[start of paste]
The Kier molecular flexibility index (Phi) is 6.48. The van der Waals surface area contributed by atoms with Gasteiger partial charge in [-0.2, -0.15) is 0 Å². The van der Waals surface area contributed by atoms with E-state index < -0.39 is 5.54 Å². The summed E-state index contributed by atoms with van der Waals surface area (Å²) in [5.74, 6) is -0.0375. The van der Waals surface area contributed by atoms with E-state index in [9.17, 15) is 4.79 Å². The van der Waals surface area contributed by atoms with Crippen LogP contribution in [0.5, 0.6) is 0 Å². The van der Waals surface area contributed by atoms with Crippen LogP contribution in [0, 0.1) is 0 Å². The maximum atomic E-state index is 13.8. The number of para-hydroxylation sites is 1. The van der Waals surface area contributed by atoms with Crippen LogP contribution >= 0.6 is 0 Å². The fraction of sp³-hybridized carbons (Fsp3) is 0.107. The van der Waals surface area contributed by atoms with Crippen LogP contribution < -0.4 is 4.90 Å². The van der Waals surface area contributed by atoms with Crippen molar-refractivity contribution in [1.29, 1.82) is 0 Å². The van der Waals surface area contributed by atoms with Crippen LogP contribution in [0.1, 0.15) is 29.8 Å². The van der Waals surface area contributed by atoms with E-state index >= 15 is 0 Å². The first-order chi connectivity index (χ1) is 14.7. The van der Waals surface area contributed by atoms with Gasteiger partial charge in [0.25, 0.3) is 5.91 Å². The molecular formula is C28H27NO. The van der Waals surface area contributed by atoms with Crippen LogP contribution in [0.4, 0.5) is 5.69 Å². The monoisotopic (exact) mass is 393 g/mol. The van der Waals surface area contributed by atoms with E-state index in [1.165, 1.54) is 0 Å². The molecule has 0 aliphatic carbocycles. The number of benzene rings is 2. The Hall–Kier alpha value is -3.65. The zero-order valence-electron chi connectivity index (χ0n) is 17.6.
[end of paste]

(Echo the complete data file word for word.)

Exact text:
The Kier molecular flexibility index (Phi) is 6.48. The van der Waals surface area contributed by atoms with Gasteiger partial charge in [-0.2, -0.15) is 0 Å². The van der Waals surface area contributed by atoms with E-state index < -0.39 is 5.54 Å². The summed E-state index contributed by atoms with van der Waals surface area (Å²) in [5.74, 6) is -0.0375. The van der Waals surface area contributed by atoms with E-state index in [9.17, 15) is 4.79 Å². The van der Waals surface area contributed by atoms with Crippen LogP contribution in [0.5, 0.6) is 0 Å². The van der Waals surface area contributed by atoms with Crippen LogP contribution in [0, 0.1) is 0 Å². The maximum atomic E-state index is 13.8. The number of para-hydroxylation sites is 1. The van der Waals surface area contributed by atoms with Crippen LogP contribution >= 0.6 is 0 Å². The fraction of sp³-hybridized carbons (Fsp3) is 0.107. The van der Waals surface area contributed by atoms with Crippen LogP contribution < -0.4 is 4.90 Å². The van der Waals surface area contributed by atoms with Crippen molar-refractivity contribution in [1.29, 1.82) is 0 Å². The van der Waals surface area contributed by atoms with Crippen LogP contribution in [0.1, 0.15) is 29.8 Å². The van der Waals surface area contributed by atoms with E-state index >= 15 is 0 Å². The first-order chi connectivity index (χ1) is 14.7. The van der Waals surface area contributed by atoms with Gasteiger partial charge in [0.25, 0.3) is 5.91 Å². The molecular formula is C28H27NO. The van der Waals surface area contributed by atoms with Crippen LogP contribution in [0.4, 0.5) is 5.69 Å². The monoisotopic (exact) mass is 393 g/mol. The van der Waals surface area contributed by atoms with E-state index in [1.165, 1.54) is 0 Å². The molecule has 0 aliphatic carbocycles. The number of benzene rings is 2. The Hall–Kier alpha value is -3.65. The zero-order valence-electron chi connectivity index (χ0n) is 17.6.